Trust is perhaps the most important attribute an elected official must have if he or she is to be successful and maintain a moral compass.
Tonight we held a Meet the Candidates debate at CEO between the mayoral candidates, and while it is always an interesting exercise that takes place each election cycle, more than anything, tonight got me thinking. My opponent, which I have neglected to mention once on this blog, as he has not brought up one legitimate issue in the past three months without some type of attack, took the opportunity to make some bizarre accusations.
The big problem is that none of it is true. None of it. And when someone says something about you that is false, your first instinct is often to become defensive. Politics is a dirty game, and the fact that someone can create stories and falsify issues without being called on it is something we must deal with.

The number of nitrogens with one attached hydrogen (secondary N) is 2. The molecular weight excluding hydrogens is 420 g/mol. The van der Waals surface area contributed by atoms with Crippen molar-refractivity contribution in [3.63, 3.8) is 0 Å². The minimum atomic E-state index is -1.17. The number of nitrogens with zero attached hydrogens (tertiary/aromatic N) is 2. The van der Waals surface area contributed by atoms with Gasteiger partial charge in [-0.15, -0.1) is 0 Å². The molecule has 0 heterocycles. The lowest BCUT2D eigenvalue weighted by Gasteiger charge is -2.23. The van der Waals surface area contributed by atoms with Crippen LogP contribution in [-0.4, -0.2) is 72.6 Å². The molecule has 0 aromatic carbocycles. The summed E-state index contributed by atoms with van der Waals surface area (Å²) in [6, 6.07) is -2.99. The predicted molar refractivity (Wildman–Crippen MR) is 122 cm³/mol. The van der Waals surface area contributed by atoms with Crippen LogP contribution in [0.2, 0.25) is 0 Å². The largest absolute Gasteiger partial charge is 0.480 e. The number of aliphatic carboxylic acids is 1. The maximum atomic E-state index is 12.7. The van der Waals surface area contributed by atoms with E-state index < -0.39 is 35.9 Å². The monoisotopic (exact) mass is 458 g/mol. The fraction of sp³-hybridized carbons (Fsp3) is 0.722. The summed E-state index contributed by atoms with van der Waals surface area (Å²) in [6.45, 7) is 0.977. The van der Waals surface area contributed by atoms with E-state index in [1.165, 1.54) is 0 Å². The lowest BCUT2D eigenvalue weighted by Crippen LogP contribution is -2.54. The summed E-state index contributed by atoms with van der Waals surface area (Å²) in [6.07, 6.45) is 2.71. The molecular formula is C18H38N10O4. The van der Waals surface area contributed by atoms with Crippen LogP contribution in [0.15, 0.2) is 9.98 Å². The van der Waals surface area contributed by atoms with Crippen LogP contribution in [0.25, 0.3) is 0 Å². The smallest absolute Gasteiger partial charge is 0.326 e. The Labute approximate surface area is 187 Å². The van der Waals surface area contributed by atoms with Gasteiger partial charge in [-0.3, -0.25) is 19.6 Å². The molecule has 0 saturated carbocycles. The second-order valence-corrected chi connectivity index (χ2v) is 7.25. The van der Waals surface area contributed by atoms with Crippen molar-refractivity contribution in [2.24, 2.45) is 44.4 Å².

In the end, this election will come down to a few issues, each of which I believe my administration has addressed, and will continue to do so moving forward. The support from people, whether it is going door-to-door, e-mails, or phone calls, has been overwhelming. I'd like to think it comes down to trust. I do not lie to people, I tell everyone what is on my mind. I don't think I would ever want to change that.
I walk into City Hall each day with one goal in mind, to do what is best for the taxpayers of our great City. I will never waver from that notion. It is perhaps what I am most proud of.
Thanks for listening.